I can return to Paris again and again for the rest of my life. Just being there–with no intention of seeing anything new–is a fine vacation opportunity. With our tour over, I enjoyed a personal day before heading for Amsterdam and the Netherlands to scout for my upcoming TV shoot. The plan: Take my own audio tours and eat very well.
We’ve produced about 45 self-guided audio tours (all free with my Rick Steves’ Audio Europe Travel App), and every chance I get, I try to actually take them. When I follow along, I can see if they work well. And (this may sound a bit weird) but I also take them because they cover my favorite places–and I simply enjoy hearing myself talking about them. It’s fun to be immersed in a tour of a place like Paris’ Gothic lantern of stained glass, Sainte-Chapelle–and drift by another traveler enjoying the same audio tour. So far, the only one that doesn’t work well is Florence’s Uffizi Gallery (because they rearranged much of the featured art).
As has been my theme in the last year or two of guidebook research, I am finding new experiences to complement the great sights. Food tours are trendy across Europe, and I’m taking lots of them. Food tours generally take three to four hours and cost around $100. Some are worthwhile, and many are not. In Paris, we joined a Paris by Mouth food tour: six stops in three hours for €95. Our guide was an expert, expat foodie, and I gained a fun new appreciation of baguettes, croissants, cheese, and the way French people make the most out of eating. (For much more on this food tour–if you don’t mind a little food porn–see Trish Feaster’s blog at The Travelphile.com.)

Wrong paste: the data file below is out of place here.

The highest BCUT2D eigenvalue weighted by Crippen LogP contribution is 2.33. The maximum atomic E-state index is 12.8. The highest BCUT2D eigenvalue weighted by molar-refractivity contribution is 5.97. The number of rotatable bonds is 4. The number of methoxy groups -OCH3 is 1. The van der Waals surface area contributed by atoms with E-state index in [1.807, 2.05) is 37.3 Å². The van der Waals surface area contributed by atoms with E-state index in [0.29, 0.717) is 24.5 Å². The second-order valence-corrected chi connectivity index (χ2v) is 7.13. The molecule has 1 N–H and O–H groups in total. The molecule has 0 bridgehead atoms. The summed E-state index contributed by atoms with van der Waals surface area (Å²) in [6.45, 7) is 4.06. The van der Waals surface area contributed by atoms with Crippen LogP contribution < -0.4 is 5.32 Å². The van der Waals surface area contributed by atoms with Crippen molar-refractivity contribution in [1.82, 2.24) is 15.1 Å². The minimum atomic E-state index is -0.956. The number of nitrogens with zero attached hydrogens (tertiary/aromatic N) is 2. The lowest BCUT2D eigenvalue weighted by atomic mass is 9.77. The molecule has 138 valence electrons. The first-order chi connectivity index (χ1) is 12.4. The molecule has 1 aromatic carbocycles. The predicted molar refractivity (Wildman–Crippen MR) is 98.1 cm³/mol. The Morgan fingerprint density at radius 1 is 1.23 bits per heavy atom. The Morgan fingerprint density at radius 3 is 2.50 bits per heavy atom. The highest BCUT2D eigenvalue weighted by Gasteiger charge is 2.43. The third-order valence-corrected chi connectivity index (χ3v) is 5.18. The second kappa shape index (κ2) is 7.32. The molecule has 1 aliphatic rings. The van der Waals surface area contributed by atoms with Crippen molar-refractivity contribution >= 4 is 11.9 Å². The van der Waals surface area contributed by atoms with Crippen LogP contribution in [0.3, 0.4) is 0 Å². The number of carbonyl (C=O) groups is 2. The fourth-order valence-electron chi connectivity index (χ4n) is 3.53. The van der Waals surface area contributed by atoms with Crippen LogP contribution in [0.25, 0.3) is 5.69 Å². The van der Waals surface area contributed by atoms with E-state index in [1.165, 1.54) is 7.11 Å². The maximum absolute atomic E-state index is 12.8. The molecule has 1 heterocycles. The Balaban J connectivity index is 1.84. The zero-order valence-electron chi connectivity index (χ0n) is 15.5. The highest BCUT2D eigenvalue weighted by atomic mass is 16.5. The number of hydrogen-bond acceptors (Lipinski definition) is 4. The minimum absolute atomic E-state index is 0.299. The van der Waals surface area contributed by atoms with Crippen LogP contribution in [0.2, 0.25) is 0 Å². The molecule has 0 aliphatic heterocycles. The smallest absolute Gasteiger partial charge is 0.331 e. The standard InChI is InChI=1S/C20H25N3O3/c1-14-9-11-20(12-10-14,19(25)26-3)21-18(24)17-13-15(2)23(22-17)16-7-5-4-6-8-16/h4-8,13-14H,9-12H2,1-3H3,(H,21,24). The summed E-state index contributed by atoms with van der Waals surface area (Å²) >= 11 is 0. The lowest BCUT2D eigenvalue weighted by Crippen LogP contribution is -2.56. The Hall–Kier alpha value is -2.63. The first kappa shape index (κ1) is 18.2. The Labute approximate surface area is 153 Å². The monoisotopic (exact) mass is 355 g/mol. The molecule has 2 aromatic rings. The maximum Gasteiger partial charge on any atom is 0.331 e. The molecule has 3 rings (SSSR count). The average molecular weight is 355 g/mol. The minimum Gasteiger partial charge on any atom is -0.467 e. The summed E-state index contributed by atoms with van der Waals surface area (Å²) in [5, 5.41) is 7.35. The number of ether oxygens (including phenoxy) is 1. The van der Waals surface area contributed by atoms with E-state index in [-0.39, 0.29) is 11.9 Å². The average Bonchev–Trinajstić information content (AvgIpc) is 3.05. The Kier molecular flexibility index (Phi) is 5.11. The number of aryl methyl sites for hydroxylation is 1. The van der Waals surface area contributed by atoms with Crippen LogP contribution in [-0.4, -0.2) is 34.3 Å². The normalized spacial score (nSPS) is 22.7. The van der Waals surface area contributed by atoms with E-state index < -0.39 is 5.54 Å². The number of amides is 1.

After 50 days of steady work (OK–steady fun, too), I treated myself to a Michelin-star restaurant. We don’t list many destination restaurants in our guidebooks, but people come to Paris to eat well, and you’ll certainly do that at Le Violon d’Ingres.
At Le Violon d’Ingres, the dishes are extremely creative and, while excellent, I’m glad I opted for a sampler menu which gave me twice as many plates (with half-sized portions) as a regular menu. The Degustation Menu cost €95 for eight small plates served delicately and beautifully presented. I added on the matching wine. If you’re planning on binging for an extravagant meal in France, you’ll get the best value in smaller towns in the countryside. But for me, my fine Parisian dinner at Le Violon d’Ingres was a splurge I’ll never forget.
As we list his restaurant in our book, renowned chef Christian Constant dropped by to see us. There’s a family tree-type photo wall of all the chefs who’ve trained with Monsieur Constant. After our meal, I was not surprised that his kitchen has spawned so many highly regarded and successful chefs.